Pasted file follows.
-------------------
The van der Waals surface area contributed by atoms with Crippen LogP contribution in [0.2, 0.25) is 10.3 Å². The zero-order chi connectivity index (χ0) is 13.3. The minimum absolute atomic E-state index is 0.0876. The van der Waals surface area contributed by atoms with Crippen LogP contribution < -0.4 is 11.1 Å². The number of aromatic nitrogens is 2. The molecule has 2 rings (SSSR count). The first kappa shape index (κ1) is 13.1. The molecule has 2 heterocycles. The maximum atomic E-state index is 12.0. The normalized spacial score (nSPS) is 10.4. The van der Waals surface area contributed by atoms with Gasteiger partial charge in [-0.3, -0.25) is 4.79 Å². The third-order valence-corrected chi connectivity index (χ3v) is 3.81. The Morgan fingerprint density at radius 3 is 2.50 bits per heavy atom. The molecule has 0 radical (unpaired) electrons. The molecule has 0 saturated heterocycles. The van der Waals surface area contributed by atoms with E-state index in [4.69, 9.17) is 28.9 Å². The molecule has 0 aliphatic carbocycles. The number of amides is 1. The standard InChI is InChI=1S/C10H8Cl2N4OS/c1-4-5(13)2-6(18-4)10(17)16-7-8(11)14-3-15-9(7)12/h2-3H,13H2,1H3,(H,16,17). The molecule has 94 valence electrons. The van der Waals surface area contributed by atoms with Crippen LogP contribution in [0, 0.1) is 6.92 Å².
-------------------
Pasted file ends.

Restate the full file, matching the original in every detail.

The van der Waals surface area contributed by atoms with Crippen LogP contribution in [0.2, 0.25) is 10.3 Å². The zero-order chi connectivity index (χ0) is 13.3. The minimum absolute atomic E-state index is 0.0876. The van der Waals surface area contributed by atoms with Crippen LogP contribution < -0.4 is 11.1 Å². The number of aromatic nitrogens is 2. The molecule has 2 rings (SSSR count). The first kappa shape index (κ1) is 13.1. The molecule has 2 heterocycles. The maximum atomic E-state index is 12.0. The normalized spacial score (nSPS) is 10.4. The van der Waals surface area contributed by atoms with Gasteiger partial charge in [-0.3, -0.25) is 4.79 Å². The third-order valence-corrected chi connectivity index (χ3v) is 3.81. The Morgan fingerprint density at radius 3 is 2.50 bits per heavy atom. The molecule has 0 radical (unpaired) electrons. The molecule has 0 saturated heterocycles. The van der Waals surface area contributed by atoms with E-state index in [4.69, 9.17) is 28.9 Å². The molecule has 0 aliphatic carbocycles. The number of amides is 1. The standard InChI is InChI=1S/C10H8Cl2N4OS/c1-4-5(13)2-6(18-4)10(17)16-7-8(11)14-3-15-9(7)12/h2-3H,13H2,1H3,(H,16,17). The molecule has 94 valence electrons. The van der Waals surface area contributed by atoms with Crippen LogP contribution in [0, 0.1) is 6.92 Å².